The University of Southern California (USC) has announced that, starting with this fall’s class of first-year students, it will waive undergraduate tuition for students from families with an annual household income of $80,000 or less. In addition, the school will drop home equity from its financial aid calculations.
USC is one of the largest private universities in the United States, with more than 48,0000 students. Students come from a wide range of socioeconomic backgrounds, and “31 percent of [USC’s] undergraduate students come from families in the bottom 60 percent of income earners nationwide.” This academic year, USC tuition costs $57,000, with a total cost of attendance of almost $77,500.
The school will increase aid—primarily through philanthropyㅡby more than $30 million annually to give more financial assistance to 4,000 undergraduate students each year. USC says that tuition waivers and increased aid will benefit approximately one-third of incoming students. “This will be a focus of our fund-raising efforts going forward,” said USC spokesperson Eric Abelev.
Substantive aid with branding benefits
Expanding aid for low- and middle-income families has become increasingly popular among institutions seeking to counteract high sticker prices and prevent undermatching, when students choose a school below their potential. In USC’s case, analysts say the policy will help make the institution more competitive with other institutions. “The move comes as the school is attempting to draw students with more socio-economic diversity, competing with both the University of California system and prestigious private universities that offer generous financial aid programs,” writes The New York Times.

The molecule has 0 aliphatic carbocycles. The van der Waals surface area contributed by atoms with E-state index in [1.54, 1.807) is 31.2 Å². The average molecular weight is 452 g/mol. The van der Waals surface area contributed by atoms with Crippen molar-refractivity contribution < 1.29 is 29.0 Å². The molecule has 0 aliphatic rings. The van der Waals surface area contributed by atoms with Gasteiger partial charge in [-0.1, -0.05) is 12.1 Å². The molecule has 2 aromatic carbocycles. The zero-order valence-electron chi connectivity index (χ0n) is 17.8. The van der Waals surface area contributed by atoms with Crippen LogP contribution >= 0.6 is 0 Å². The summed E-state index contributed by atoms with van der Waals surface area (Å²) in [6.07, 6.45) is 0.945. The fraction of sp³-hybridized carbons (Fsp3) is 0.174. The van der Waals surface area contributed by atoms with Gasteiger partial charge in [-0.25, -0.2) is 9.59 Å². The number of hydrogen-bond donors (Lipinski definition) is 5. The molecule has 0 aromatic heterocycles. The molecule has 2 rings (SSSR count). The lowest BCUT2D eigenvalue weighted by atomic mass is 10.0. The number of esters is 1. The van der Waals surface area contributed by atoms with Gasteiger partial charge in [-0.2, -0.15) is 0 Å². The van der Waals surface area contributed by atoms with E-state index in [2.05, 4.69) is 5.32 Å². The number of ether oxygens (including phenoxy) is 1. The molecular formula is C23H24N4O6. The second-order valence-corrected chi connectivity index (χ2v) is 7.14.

“More students who want to come to U.S.C. will be able to choose that,” said USC President Carol L. Folt, who was hired last year, after increasing the percentage of low-income students at University of North Carolina-Chapel Hill.
Some skeptics, however, have suggested that free-tuition policies may merely be new branding for existing financial aid programs. These programs “basically make clear what the colleges were more or less already doing,” Robert Kelchen, a higher education professor at Seton Hall University, told Education Dive last year.
Eliminating homeownership for a more accurate wealth calculation
USC followed Stanford University in removing home ownership as a consideration for need-based aid, a change that reflects the skyrocketing cost of living in Southern California. High real estate prices, university officials said, can exaggerate the wealth of low- and middle-income families forced to dedicate much of their income to mortgage payments. “People work so hard to have a house,” says Folt, “and we didn’t want that to count against their chances of having their kids going to the school.”